It seems each year we’re flooded with more films about World War II, and surely they’re favorites at the Academy Awards. Ole Christian Madsen’s Flame & Citron stands apart from the usual tales of the heroes and horrors of warfare that we’re exposed to. Yes, it’s a tale of heroism, but minus the glamour and romanticism of its Hollywood counterparts.

It’s 1944, and the Nazis have taken Denmark. At 23, Bent Faurschou-Hviid a.k.a. “Flame” (Thure Lindhardt) is the most wanted man in Scandinavia. An assassin for the resistance, he delivers vengeance against Danish informants and collaborators.

Ten years Flame’s senior with a family to support, Jørgen Haagen Schmith a.k.a. “Citron” (Mads Mikkelsen) drives the getaway car and risks everything to support the cause. When his frustrated wife leaves him for another man, he becomes less the driver and more Flame’s bona fide sidekick.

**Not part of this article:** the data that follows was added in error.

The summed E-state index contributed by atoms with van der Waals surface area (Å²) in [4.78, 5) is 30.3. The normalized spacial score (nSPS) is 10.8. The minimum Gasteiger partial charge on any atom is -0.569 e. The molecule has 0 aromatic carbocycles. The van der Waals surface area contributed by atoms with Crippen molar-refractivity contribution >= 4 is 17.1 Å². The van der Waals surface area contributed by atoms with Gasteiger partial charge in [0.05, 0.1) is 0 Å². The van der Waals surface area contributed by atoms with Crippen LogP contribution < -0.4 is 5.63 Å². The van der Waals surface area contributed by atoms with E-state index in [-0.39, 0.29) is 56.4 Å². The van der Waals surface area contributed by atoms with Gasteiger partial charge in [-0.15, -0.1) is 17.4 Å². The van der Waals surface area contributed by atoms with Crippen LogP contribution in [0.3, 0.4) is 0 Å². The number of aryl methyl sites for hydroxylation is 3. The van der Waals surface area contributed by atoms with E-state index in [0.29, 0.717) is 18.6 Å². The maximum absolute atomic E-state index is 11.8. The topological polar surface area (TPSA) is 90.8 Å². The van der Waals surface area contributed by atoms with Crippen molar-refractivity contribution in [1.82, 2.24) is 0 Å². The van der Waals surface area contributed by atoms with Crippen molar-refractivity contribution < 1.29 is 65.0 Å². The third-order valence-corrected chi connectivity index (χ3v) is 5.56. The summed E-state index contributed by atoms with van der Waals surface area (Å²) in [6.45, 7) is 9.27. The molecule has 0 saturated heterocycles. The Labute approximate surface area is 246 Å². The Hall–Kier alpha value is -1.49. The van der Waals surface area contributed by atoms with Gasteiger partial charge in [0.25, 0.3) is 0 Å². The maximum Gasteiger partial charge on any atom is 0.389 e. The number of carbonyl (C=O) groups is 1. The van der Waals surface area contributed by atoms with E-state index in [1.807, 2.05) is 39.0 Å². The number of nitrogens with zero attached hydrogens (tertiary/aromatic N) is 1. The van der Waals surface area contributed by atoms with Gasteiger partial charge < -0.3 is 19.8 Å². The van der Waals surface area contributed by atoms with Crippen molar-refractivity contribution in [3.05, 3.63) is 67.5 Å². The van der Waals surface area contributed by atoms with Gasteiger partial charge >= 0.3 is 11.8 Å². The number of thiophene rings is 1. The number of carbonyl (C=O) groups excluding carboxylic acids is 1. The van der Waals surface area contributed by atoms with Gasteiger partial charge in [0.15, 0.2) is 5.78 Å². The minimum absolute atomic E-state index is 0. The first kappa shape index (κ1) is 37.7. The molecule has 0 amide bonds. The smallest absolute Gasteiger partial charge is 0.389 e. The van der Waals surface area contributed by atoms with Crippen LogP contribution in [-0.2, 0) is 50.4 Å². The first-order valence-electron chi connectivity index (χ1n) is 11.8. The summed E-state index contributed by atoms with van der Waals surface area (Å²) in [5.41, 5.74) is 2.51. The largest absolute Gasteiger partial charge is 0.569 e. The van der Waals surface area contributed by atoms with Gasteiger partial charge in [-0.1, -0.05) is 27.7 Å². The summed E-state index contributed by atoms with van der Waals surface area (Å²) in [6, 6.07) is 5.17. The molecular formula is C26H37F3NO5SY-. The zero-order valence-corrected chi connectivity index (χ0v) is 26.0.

The film becomes a thriller when questions emerge regarding their supervisor and the motives behind his increasingly controversial assignments. Suspicion is also cast on Flame’s mysterious girlfriend, Ketty (Stine Stengade), who seems to be everything except whom she claims to be. Is she a comrade or a traitor?

What Madsen does remarkably well is exploring the moral battles that each man faced in wartime. There are those who stood idly by hoping to last out the war alive. Those compelled to fight occupation struggled to maintain their own humanity – not to become as callous as the enemy while carrying out their missions.

But to maintain that spark of humanity means coming to terms with its challenges: Flame and Citron face botched assassination attempts when their targets become too human to deal with in the methodical manner required of assassins.

War creates unlikely heroes and villains. Although Madsen focuses on glorifying his country’s heroes, what remains is the specter of his villains. This film makes it hauntingly clear how man’s natural will to survive can preclude doing what’s right.

Grade: A

Flame & Citron releases in select theaters Aug. 14.